This film had one idea...a pretty stupid one at that...and milked it for 90 minutes. Not clever, funny or worth it.

Take him away men...


Saturday, June 11, 2011

House of Fools


1995...Russia's border with Chechnya. We see the war from the perspective of the patients of a mental hospital. The obvious message is...where does the madness lie?

It's tricky using mental patients in films...hard to get the right mix between crazy, entertaining and avoid being offensive. There have been many who tried...the most successful was The King of Hearts in 1966...but even there the inmates didn't seem really crazy.

Here there were legitimate actors and what looked like real inmates...a strategy that worked. The story was amusing, harrowing and ultimately worked to make the point. The lead actress was quite impressive as she tread the line with skill.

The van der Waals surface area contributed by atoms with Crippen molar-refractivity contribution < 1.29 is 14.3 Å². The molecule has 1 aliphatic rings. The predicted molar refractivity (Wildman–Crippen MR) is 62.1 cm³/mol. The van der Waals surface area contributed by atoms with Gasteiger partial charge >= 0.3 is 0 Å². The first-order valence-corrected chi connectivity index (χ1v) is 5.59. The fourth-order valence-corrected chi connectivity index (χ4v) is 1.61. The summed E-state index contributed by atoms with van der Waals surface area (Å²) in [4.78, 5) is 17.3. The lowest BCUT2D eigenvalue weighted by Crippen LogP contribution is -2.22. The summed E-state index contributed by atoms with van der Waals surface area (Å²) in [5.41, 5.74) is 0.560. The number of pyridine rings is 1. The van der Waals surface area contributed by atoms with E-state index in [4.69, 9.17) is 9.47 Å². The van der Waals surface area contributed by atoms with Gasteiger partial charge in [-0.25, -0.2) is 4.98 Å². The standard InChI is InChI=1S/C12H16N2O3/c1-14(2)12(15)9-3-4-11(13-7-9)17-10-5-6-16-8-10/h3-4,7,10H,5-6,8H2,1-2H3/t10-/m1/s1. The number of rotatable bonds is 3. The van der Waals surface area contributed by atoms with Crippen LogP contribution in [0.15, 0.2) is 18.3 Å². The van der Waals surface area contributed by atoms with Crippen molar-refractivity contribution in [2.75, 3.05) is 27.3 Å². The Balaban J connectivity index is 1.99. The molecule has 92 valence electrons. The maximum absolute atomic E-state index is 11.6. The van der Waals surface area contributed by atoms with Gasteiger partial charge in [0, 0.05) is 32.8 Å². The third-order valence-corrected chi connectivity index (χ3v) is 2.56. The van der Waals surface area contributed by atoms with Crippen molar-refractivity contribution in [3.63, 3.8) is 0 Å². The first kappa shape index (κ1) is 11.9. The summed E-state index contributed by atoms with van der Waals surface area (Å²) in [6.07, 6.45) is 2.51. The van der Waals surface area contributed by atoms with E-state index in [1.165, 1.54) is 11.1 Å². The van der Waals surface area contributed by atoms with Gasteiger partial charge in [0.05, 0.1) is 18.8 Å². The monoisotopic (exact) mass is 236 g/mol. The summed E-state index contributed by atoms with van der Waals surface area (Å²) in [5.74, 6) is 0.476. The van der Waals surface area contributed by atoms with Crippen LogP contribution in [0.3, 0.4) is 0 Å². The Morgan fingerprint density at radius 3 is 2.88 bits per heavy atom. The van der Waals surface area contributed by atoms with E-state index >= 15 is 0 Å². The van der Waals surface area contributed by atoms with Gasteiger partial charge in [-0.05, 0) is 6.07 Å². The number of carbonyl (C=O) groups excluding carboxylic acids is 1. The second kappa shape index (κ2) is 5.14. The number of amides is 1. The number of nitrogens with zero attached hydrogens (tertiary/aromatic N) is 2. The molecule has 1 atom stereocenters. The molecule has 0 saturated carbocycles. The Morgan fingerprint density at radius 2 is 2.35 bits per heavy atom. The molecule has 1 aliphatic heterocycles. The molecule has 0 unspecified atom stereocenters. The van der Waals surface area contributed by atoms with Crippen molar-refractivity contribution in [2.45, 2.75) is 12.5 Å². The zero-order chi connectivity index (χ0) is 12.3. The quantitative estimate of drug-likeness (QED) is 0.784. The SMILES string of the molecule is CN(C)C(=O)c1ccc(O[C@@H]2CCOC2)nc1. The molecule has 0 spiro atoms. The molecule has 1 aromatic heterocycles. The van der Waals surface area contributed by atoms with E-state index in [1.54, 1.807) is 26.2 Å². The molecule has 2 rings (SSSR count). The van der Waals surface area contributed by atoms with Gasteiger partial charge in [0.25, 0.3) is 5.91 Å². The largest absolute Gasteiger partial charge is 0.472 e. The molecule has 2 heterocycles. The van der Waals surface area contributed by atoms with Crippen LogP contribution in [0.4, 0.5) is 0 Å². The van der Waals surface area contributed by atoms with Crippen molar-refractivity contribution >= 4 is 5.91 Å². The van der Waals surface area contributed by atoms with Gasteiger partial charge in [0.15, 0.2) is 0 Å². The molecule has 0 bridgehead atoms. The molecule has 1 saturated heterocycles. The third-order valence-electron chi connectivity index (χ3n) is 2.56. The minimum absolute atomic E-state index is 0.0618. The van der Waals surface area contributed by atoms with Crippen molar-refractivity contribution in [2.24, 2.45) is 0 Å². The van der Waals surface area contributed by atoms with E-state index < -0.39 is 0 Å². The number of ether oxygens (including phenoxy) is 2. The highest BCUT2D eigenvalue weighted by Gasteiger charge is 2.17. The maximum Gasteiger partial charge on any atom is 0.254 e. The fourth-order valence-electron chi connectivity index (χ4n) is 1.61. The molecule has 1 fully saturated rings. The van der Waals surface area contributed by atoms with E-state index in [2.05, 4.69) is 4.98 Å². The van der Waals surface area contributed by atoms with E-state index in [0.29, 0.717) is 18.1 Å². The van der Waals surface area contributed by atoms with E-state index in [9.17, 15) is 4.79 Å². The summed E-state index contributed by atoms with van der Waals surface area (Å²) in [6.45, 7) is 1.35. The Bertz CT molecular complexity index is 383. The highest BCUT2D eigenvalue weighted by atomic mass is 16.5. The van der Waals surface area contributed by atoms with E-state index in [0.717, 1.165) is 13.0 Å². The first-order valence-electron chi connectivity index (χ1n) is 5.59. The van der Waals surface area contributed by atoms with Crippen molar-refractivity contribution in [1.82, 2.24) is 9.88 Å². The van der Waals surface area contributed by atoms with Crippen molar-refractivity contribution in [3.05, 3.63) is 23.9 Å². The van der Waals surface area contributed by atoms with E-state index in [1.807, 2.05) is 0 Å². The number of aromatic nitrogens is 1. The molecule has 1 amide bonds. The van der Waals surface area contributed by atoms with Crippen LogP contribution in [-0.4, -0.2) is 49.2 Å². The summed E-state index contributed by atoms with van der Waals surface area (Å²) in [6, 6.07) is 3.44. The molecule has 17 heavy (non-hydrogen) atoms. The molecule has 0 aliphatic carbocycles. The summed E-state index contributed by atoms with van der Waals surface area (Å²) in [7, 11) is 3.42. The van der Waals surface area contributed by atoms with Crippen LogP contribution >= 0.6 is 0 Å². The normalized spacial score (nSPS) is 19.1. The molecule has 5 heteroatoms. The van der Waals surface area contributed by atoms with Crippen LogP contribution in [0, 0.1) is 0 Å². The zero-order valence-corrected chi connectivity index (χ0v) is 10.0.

Thursday, June 9, 2011



1982 Lebanon war. We spend an hour and a half inside an Israeli tank as it mucks about helping to bring death and destruction to mostly civilians. The drama was poor...with too much hysterical over-acting...but the mise-en-scene was very impressive...gave a strong sense of being trapped, mostly blind in this steel, stinking, industrial killing machine.

Not a lot of fun to watch but a legitimate entry into the roster of memorable war films. Should have been called "tank."


Last Night

Don McKellar, Sandra Oh

What would you do if this was the last night on earth? Canada's wunderkind came up with this treatment and to my eye he captured the essence of humanity and the range of responses likely to occur.

Many memorable scenes with one of the finest endings in film history. History ends with a kiss. What a sweet idea.